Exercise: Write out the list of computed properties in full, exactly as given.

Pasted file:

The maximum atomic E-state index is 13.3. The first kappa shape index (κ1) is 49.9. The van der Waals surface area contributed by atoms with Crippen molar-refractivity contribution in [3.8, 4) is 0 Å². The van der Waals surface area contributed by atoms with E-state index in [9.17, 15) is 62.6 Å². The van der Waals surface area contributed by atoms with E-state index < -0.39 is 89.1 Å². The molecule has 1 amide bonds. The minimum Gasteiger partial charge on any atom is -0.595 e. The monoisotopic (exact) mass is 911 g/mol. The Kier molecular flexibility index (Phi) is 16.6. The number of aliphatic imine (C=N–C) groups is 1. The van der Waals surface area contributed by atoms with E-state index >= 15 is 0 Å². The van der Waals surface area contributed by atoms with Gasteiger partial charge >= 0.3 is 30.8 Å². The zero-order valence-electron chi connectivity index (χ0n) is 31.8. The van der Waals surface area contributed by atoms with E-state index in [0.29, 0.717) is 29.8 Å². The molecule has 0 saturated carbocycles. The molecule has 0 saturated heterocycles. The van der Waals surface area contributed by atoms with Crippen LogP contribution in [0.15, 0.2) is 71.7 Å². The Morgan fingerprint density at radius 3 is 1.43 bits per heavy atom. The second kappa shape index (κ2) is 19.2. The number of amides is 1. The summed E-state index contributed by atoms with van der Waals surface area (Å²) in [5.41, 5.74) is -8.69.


The maximum atomic E-state index is 13.3. The first kappa shape index (κ1) is 49.9. The van der Waals surface area contributed by atoms with Crippen molar-refractivity contribution in [3.8, 4) is 0 Å². The van der Waals surface area contributed by atoms with E-state index in [9.17, 15) is 62.6 Å². The van der Waals surface area contributed by atoms with E-state index < -0.39 is 89.1 Å². The molecule has 1 amide bonds. The minimum Gasteiger partial charge on any atom is -0.595 e. The monoisotopic (exact) mass is 911 g/mol. The Kier molecular flexibility index (Phi) is 16.6. The number of aliphatic imine (C=N–C) groups is 1. The van der Waals surface area contributed by atoms with E-state index >= 15 is 0 Å². The van der Waals surface area contributed by atoms with Gasteiger partial charge >= 0.3 is 30.8 Å². The zero-order valence-electron chi connectivity index (χ0n) is 31.8. The van der Waals surface area contributed by atoms with E-state index in [0.29, 0.717) is 29.8 Å². The molecule has 0 saturated carbocycles. The molecule has 0 saturated heterocycles. The van der Waals surface area contributed by atoms with Crippen LogP contribution in [0.15, 0.2) is 71.7 Å². The Morgan fingerprint density at radius 3 is 1.43 bits per heavy atom. The second kappa shape index (κ2) is 19.2. The number of amides is 1. The summed E-state index contributed by atoms with van der Waals surface area (Å²) in [5.41, 5.74) is -8.69.